We had the good fortune of connecting with Paul Moomjean and we’ve shared our conversation below.
Hi Paul, can you tell us more about your background and the role it’s played in shaping who you are today?
I was born in a middle class Los Angeles home in Van Nuys. At twelve years old my mom moved my brother and I to Simi Valley, where I spent my adolescence and young adult life, coaching wrestling, teaching high school and college English courses, writing for a local paper, and volunteering at my church. Today, at 39 years old, I’m a professional stand up comedian with multiple TV credits ranging from Nickelodeon to Laughs on Fox to an upcoming Dry Bar Special.
I started stand up comedy at 32 years old as a bucket list item, and now I run the Flappers Comedy Club comedy school Flappers University. We’ve doubled our offerings of classes through the pandemic. It’s been an exciting time.
My background in coaching and teaching young adults is the cornerstone to any success I’ve had as a performer and comedy teacher. Most of the comics I work with are starting out, just as most of my athletes and students were learning concepts for the first time.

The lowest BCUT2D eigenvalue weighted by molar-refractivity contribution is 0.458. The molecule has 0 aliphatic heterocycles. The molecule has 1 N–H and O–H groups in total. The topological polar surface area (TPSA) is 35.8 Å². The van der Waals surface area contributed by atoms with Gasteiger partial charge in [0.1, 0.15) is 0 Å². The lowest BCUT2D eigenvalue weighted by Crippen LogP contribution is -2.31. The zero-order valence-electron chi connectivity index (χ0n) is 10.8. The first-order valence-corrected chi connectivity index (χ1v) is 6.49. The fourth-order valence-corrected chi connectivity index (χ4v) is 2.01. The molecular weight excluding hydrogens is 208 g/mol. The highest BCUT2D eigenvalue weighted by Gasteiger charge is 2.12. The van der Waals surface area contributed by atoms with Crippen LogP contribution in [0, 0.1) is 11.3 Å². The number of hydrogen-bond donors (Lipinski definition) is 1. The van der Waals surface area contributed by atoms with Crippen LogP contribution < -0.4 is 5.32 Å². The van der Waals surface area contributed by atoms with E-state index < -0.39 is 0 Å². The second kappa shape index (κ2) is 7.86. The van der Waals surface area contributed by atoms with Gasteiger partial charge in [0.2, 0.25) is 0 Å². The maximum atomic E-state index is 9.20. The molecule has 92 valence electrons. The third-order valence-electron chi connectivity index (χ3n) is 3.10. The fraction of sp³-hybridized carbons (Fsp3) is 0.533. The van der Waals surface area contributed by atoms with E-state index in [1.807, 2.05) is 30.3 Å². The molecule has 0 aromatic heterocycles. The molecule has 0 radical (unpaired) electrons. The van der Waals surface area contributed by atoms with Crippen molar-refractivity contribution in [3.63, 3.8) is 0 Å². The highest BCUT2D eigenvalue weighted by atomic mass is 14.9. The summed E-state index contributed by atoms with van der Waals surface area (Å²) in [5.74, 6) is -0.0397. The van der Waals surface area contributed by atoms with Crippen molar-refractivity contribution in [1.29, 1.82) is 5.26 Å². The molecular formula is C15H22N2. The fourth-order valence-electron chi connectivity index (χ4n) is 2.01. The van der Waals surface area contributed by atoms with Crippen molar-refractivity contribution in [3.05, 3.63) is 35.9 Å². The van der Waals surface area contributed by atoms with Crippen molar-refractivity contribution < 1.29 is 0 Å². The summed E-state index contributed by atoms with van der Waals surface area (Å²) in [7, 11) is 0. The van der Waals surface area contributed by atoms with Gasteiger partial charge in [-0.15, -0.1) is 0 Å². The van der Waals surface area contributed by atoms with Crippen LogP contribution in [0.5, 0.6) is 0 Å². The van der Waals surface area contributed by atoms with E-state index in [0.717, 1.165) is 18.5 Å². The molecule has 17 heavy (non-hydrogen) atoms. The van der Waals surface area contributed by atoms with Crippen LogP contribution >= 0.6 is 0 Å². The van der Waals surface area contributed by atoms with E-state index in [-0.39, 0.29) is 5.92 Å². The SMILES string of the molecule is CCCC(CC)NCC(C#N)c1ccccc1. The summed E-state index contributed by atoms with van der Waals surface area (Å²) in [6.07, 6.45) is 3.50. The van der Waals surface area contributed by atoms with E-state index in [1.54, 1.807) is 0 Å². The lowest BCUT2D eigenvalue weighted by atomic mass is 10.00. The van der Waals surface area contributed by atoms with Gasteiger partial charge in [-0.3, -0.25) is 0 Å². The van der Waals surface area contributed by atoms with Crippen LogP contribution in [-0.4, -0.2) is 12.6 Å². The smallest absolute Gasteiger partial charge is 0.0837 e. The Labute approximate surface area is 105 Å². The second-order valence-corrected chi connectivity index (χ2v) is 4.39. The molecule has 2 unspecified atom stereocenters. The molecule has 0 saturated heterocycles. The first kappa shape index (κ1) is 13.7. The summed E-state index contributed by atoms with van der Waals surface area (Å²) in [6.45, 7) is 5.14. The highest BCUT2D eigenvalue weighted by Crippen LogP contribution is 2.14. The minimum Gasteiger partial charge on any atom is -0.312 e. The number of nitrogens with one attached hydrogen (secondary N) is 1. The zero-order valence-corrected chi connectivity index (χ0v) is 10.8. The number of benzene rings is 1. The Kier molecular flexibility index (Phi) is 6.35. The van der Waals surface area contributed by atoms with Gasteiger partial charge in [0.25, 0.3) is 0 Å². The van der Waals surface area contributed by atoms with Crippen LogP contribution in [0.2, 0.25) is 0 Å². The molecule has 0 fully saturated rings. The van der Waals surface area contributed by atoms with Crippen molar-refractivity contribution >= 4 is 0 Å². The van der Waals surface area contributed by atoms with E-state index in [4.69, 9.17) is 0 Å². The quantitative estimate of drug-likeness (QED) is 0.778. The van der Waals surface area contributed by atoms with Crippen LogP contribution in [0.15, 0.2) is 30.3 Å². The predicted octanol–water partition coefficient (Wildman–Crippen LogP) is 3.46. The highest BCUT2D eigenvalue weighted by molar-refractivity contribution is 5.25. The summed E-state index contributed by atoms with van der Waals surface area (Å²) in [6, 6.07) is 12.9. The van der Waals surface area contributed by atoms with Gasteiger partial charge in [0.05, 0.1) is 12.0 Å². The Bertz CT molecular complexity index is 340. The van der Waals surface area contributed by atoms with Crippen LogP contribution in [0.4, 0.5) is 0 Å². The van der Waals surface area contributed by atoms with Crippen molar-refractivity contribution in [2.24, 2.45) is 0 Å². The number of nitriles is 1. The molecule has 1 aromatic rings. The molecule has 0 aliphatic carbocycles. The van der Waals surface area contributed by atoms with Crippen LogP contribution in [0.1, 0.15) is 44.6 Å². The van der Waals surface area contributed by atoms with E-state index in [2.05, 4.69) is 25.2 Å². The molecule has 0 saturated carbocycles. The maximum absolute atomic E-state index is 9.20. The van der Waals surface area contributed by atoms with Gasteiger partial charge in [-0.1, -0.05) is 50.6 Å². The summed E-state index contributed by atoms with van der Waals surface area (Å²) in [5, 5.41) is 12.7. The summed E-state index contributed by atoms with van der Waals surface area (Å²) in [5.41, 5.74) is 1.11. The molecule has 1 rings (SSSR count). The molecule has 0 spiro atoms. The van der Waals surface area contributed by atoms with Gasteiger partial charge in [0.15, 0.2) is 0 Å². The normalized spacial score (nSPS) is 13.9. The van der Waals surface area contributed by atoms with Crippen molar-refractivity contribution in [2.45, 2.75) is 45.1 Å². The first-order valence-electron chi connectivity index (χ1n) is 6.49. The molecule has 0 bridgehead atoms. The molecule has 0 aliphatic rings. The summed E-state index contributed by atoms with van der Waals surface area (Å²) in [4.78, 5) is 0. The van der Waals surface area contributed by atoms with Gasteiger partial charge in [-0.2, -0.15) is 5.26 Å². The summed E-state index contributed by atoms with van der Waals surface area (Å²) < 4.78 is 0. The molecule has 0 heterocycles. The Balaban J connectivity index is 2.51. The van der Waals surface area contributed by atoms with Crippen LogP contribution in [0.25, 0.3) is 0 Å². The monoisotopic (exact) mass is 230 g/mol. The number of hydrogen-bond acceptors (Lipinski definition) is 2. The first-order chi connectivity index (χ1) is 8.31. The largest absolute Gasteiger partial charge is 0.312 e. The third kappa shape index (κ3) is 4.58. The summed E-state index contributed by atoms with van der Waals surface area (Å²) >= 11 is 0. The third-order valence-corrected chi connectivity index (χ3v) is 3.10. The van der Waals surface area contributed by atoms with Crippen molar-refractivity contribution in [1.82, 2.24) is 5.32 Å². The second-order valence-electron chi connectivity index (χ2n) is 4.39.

I was a very successful coach, winning 10 league titles and 3 section titles. The trick with teaching comedy, like coaching wrestling, is to let people be free to make mistakes and pick themselves up. I don’t think about correcting someone, as much as enhancing their understanding of a situation, so they can take ownership. Because I’m not the one on center stage – they are.
As an English teacher, I had to make dry material come alive. Just like in comedy. My stories might not be inherently interesting, but the passion and vulnerability I bring to the comedy can make even the smallest of stories come alive. People want to be around enthusiastic people, and my comedy should be contagious. Connecting emotionally to material is a lesson I repeat often, because it’s where real comedy comes alive.
As a comedy teacher, I use my Christian value system by listening, asking questions, showing patience and kindness and not judging. I know that’s not how the church appears today, but that’s how I interpret the life of Christ. To be a great teacher you have to love your role and your students. If they think a teacher is just there to collect a check, everyone will be unfulfilled and eventually frustrated. Each comic who walks through our doors or zooms in from home has a story. My job is to help them tell it.
I’ve lived a very blessed life, and I love that I spend most of my time working with comics and new comics developing their voice. I learn so much from them by how they demonstrate their commitment. I always tell people it is in my background as an educator and coach that has taught me to see the value in everyone by just listening and giving enhancements to their story when possible. Teaching comedy and mentoring others is just one way I’m doing that today.
Let’s talk shop? Tell us more about your career, what can you share with our community?